DOM-based XSS attacks can be either stored or reflected attacks. They differ from Type 1 and Type 2 attacks because the malicious actions occur completely within the victim’s browser (i.e. not involving the server).

In a DOM-based XSS attack, the malicious data is part of the Document Object Model (DOM), which includes variables accessible to scripts running within a browser. In a DOM-based XSS attack, a legitimate script running inside the victim’s browser inserts data from the DOM into the HTML of the webpage. If this data is provided by the user and is not properly secured, then an attacker can use it to insert malicious code into the webpage’s HTML, which is then executed by the browser.

How To Mitigate The Risks Of Cross-site Scripting (XSS Attacks)

How To Mitigate The Risks Of Cross-site Scripting (XSS Attacks)

XSS attacks are a significant threat to the security of web applications. A vital first step in mitigating the risks of these attacks is to scan webpages for vulnerable code. After identifying and remediating any discovered vulnerabilities, take the following steps to mitigate the risk of any undetected vulnerable code.

Perform input validation

XSS is an injection attack, meaning that the attacker has included malicious input in data provided to the webpage. Before embedding any user-provided input within a webpage, it is advisable to validate that input to eliminate any obviously invalid or malicious input. For example, any data containing <script> tags is automatically invalid.

Input validation is not a perfect defense against XSS and should be used as part of a defense in depth strategy. Additionally, when performing input validation, invalid inputs should be rejected not sanitized. Some exploits are designed to exploit sanitization code, where removing malicious content from input produces the intended exploit code.

Encode external data

XSS takes advantage of the fact that HTML webpages can contain a mix of different types of content. If an attacker can get a part of their input to be interpreted as code, then the code will be executed within the target browser.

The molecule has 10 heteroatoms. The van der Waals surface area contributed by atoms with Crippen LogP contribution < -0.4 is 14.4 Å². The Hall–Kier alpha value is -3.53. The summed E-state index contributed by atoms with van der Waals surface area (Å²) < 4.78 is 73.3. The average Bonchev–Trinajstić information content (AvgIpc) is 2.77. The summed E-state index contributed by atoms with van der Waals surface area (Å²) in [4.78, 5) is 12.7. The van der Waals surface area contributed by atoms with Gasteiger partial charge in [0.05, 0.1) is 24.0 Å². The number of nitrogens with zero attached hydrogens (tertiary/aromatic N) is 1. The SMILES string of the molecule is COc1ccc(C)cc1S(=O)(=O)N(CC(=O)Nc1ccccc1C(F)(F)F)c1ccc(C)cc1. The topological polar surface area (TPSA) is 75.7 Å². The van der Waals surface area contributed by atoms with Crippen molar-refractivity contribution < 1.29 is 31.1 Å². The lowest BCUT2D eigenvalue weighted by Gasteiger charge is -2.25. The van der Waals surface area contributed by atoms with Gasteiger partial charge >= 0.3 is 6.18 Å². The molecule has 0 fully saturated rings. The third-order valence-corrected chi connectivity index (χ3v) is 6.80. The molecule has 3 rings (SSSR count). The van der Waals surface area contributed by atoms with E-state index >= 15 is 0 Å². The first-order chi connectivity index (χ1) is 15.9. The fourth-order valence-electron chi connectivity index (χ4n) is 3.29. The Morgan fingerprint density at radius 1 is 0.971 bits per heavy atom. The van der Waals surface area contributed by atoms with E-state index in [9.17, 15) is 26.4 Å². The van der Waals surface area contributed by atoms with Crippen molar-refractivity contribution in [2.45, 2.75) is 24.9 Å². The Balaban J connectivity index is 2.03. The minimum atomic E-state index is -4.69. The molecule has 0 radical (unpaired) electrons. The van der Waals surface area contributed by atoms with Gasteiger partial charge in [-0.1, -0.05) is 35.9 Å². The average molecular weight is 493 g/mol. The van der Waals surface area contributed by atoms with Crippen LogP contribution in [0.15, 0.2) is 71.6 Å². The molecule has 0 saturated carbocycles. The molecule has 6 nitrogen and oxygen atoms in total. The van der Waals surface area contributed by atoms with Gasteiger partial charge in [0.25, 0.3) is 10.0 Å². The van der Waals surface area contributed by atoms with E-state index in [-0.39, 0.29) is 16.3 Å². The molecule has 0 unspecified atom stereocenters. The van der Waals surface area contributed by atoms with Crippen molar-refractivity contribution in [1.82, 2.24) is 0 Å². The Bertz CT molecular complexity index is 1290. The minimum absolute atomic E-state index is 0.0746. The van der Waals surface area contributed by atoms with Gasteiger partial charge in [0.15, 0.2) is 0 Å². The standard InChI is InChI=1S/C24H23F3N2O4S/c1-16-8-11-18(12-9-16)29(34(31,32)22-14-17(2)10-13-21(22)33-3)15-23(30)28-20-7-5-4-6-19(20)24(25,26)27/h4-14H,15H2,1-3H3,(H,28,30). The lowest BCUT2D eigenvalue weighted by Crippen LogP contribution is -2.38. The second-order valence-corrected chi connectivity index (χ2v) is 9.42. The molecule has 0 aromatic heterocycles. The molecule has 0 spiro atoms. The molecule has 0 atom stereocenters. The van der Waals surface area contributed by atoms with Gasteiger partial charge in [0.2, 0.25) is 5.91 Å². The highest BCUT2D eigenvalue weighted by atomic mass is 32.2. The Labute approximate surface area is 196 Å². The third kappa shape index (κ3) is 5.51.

Encoding data protects against XSS by preventing a browser from accidentally interpreting data as code. If the <script> tag at the beginning of the malicious code is encoded as PHNjcmlwdD4=, then the browser will not see it as an instruction to interpret part of the user-provided data as a code block. Later on, when the browser is building the HTML content of the page, the data can then be decoded to show the intended user-provided content.

When using encoding to protect against XSS attacks, it is important to tailor the encoding algorithm to the location where the user-provided data will be placed within a page. HTML element content, HTML common attributes, CSS, and other parts of a webpage might require different encoding schemes and algorithms. OWASP provides recommendations on how to properly encode each type of data.

Monitor file versions

Stored XSS attacks are the most powerful because they allow the attacker to exploit every future visitor to a website. In some cases, like the British Airways hack, this involves making changes to the legitimate scripts on a webpage.

When possible, organizations should track the content of their web pages for any unauthorized and potentially malicious changes. While the contents of web pages with comment fields, etc. will change frequently, other pages (especially payment pages) should only change in accordance with corporate change management policie

How To Stay Protected Against Cross-site Scripting Attacks

How To Stay Protected Against Cross-site Scripting Attacks

A cybersecurity service like TrustedSite Security offers an all-in-one platform that helps organizations discover and secure their external attack surface. TrustedSite continuously searches for attack surface blindspots, and makes it easy to see where the greatest risks lie.

With TrustedSite’s Application Scanning service, organizations can identify OWASP Top 10 issues like cross-site scripting and get alerted immediately upon detection, helping security teams remediate the risk as soon as possible.

On the other hand, you can also use website security platforms to protect your website against Cross-site Scripting attacks.

Wrapping Up

Cross-site scripting vulnerabilities pose a significant risk to an organization and its customers.  XSS vulnerabilities can be exploited to steal data, run malware, and other malicious actions.

Scanning for XSS vulnerabilities is an important first step for protecting against this potential threat.  Then, an organization should implement defense in depth by following secure development practices such as input validation and encoding.


Chandra Palan
Chandra Palan
Chandra Palan is an Indian based in Australia with her husband and kids. When not writing bestselling novels, Chandra likes to sing.


Please enter your comment!
Please enter your name here

This site uses Akismet to reduce spam. Learn how your comment data is processed.